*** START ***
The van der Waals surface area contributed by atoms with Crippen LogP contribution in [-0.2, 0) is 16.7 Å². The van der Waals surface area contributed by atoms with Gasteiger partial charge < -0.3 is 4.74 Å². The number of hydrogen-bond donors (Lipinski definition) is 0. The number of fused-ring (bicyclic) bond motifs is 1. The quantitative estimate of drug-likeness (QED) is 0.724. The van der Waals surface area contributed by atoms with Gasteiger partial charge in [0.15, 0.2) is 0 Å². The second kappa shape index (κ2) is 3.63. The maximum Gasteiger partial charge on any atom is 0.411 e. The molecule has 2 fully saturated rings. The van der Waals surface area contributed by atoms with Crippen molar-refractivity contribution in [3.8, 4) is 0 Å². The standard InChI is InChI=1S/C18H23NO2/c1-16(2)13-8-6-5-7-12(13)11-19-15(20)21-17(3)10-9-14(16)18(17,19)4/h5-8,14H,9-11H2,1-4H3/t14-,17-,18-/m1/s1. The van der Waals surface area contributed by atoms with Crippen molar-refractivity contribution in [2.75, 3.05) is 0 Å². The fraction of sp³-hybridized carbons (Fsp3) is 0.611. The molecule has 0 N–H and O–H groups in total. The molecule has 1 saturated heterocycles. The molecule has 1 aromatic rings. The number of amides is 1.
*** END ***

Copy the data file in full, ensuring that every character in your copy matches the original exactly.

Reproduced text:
The van der Waals surface area contributed by atoms with Crippen LogP contribution in [-0.2, 0) is 16.7 Å². The van der Waals surface area contributed by atoms with Gasteiger partial charge < -0.3 is 4.74 Å². The number of hydrogen-bond donors (Lipinski definition) is 0. The number of fused-ring (bicyclic) bond motifs is 1. The quantitative estimate of drug-likeness (QED) is 0.724. The van der Waals surface area contributed by atoms with Gasteiger partial charge in [0.15, 0.2) is 0 Å². The second kappa shape index (κ2) is 3.63. The maximum Gasteiger partial charge on any atom is 0.411 e. The molecule has 2 fully saturated rings. The van der Waals surface area contributed by atoms with Crippen molar-refractivity contribution in [3.8, 4) is 0 Å². The standard InChI is InChI=1S/C18H23NO2/c1-16(2)13-8-6-5-7-12(13)11-19-15(20)21-17(3)10-9-14(16)18(17,19)4/h5-8,14H,9-11H2,1-4H3/t14-,17-,18-/m1/s1. The van der Waals surface area contributed by atoms with Crippen molar-refractivity contribution in [2.75, 3.05) is 0 Å². The fraction of sp³-hybridized carbons (Fsp3) is 0.611. The molecule has 0 N–H and O–H groups in total. The molecule has 1 saturated heterocycles. The molecule has 1 aromatic rings. The number of amides is 1.